car-accidents 8No one was hurt, thankfully (not even the 2-year-old strapped into the backseat of vehicle #1, nor his irate mother, who was clearly in the wrong). As the driver of the Jeep — a tall guy about my own age — stepped out, I asked if he was okay. “Yeah, I’m fine,” he replied, visibly disturbed by the situation at hand, “but I was on my way to take a professional exam…”

My heart sank. Those words of his hit pretty close to home for me. I probably had a stack of flash cards in my pocket at the time. The idea that any number of things can happen to any one of us, at any time, no matter how prepared we think we are, was a real eye-opener.

When I offer exam advice, I often tell candidates that the first test will inevitably be the hardest. Most of this is psychological in nature — you don’t know what to expect, the testing center is a strange, foreign place… By the time exam #7 rolls around, all of this will be old hat. You might even know the attendant’s by name at that point.  Don’t let that lull you into a false sense of security.

My advice for preparing for the exam includes some things that aren’t study-related at all. Leave early. Give yourself plenty of time to get to the testing center. If it’s your first test, and you don’t know where you’re going, consider a little road trip the week before your appointment — find the testing center.  If possible, try making the drive at the same time of day (and the same day of the week) as your appointment, so you have a feel for how heavy traffic can be. Most of Prometric’s testing centers are in office parks or strip malls — in other words, areas that see a lot of vehicular traffic.  The entrance might be difficult to locate.  A lot of this might sound like being over-prepared, maybe even obsessive-compulsive, but anything that helps to cut down on your stress on test day is worth considering. There are a lot of things that are out of our control — just ask that guy in the Jeep — but that doesn’t mean we can’t have a handle on the rest of them.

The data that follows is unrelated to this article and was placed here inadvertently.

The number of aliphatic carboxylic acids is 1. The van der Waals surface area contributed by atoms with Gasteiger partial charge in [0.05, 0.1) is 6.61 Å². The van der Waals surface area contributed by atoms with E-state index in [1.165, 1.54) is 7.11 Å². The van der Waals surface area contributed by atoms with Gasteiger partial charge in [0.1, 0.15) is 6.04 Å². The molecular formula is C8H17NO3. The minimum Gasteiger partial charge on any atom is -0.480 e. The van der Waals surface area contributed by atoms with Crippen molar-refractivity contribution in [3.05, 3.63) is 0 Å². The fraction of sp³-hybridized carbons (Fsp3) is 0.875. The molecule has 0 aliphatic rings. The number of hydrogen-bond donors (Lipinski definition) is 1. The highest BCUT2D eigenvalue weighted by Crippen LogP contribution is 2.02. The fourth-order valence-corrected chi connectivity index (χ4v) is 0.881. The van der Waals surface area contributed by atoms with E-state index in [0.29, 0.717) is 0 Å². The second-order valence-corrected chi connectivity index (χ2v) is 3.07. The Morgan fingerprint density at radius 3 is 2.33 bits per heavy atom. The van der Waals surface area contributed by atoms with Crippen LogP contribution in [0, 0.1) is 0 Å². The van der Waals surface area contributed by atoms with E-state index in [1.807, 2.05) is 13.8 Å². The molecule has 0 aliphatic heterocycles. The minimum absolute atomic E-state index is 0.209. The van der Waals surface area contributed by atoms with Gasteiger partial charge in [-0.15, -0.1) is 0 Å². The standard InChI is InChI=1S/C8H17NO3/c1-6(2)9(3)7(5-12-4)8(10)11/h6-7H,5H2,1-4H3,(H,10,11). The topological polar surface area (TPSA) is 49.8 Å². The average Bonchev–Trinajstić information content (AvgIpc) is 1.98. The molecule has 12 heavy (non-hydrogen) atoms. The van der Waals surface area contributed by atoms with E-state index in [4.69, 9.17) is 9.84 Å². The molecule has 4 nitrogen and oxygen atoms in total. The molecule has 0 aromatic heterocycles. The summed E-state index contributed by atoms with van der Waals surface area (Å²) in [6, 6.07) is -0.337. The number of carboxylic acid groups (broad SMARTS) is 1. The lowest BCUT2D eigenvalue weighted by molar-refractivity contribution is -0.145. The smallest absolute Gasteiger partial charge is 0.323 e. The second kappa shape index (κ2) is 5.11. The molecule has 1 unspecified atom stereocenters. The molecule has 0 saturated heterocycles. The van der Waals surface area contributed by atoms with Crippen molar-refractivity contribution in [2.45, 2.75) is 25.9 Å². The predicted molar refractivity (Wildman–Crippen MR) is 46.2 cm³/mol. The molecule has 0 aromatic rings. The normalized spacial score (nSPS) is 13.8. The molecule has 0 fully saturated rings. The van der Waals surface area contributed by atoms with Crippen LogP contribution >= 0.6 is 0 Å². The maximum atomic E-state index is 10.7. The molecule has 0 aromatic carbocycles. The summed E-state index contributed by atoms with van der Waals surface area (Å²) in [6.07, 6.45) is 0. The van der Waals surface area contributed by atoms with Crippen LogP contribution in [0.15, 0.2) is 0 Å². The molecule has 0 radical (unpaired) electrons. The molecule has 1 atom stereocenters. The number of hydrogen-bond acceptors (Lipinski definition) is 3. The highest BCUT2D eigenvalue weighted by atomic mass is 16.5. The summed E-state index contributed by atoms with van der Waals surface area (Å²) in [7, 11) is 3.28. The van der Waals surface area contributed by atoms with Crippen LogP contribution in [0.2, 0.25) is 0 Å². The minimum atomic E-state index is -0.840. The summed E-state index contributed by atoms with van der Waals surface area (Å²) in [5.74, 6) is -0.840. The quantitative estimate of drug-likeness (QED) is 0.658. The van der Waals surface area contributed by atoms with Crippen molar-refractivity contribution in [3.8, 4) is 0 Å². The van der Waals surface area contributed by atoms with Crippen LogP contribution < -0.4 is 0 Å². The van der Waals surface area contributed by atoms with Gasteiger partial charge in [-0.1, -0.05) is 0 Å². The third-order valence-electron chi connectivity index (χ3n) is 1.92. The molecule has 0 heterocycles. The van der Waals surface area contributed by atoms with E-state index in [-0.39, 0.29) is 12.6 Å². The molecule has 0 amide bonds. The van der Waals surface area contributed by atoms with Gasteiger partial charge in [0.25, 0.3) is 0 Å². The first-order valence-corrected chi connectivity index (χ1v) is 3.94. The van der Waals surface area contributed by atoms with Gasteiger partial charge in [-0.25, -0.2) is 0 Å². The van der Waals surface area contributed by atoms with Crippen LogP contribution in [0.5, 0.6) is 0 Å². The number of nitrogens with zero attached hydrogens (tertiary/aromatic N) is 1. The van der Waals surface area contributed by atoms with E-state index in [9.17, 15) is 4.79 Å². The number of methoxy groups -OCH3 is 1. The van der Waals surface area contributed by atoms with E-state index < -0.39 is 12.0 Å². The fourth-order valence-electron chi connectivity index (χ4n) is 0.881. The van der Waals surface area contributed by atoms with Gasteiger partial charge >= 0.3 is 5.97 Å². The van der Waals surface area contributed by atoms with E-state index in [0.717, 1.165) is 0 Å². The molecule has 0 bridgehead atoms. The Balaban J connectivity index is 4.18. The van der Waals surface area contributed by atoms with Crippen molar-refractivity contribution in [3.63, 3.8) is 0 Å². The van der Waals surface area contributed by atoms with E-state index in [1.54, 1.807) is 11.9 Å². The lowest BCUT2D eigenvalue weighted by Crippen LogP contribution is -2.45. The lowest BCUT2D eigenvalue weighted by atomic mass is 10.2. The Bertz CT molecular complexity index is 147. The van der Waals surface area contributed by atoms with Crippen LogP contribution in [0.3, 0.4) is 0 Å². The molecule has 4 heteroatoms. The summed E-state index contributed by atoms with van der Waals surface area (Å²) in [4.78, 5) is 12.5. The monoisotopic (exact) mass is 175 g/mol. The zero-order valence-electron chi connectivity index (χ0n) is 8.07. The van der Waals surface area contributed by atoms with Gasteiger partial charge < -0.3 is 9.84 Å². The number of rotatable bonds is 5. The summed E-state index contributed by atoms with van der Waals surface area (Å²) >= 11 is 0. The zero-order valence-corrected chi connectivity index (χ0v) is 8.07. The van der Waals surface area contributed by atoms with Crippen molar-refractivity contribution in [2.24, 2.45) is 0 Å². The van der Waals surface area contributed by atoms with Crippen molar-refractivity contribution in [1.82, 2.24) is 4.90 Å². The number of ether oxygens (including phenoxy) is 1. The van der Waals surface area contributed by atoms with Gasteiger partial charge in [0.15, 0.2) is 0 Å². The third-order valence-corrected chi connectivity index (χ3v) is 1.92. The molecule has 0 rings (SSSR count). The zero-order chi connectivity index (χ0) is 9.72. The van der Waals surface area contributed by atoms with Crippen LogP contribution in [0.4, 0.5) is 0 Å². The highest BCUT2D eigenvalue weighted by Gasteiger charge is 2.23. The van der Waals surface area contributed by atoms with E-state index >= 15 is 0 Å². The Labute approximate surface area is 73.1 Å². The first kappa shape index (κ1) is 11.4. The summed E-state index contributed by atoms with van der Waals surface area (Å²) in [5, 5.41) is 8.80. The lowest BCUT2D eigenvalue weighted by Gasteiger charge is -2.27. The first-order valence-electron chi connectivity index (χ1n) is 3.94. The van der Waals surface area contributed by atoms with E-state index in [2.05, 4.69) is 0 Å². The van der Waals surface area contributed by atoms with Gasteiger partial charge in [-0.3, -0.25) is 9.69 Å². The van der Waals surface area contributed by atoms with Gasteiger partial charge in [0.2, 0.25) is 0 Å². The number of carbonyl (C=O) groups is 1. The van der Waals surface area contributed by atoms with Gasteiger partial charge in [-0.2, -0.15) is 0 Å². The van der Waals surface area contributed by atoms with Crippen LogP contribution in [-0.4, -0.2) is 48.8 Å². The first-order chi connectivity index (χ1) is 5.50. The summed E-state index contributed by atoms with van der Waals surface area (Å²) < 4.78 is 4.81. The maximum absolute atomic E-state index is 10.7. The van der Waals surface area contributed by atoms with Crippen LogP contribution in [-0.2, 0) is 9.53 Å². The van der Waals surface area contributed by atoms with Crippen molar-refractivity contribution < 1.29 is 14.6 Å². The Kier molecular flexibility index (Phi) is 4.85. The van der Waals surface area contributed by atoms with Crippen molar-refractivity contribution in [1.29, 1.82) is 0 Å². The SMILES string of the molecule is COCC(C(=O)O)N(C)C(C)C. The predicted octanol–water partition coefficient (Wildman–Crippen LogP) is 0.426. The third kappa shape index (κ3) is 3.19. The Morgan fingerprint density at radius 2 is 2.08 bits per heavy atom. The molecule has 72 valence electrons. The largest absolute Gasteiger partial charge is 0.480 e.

4.0 Average: Little Red Envelopes

The latest in a semi-regular series on preparing for — and taking — the ARE 4.0.

Netflix may just be the very best study companion that an exam candidate can ask for.

I took the exams on a “one per month” schedule, meaning that I studied for roughly four weeks straight for each individual exam, on top of a busy work schedule where I was juggling two large projects at the same time. Add to that the mounting psychological tension that comes with the exam date drawing ever closer. It was a very stressful period in my life. Even the smallest opportunity for some relaxation was greatly welcomed.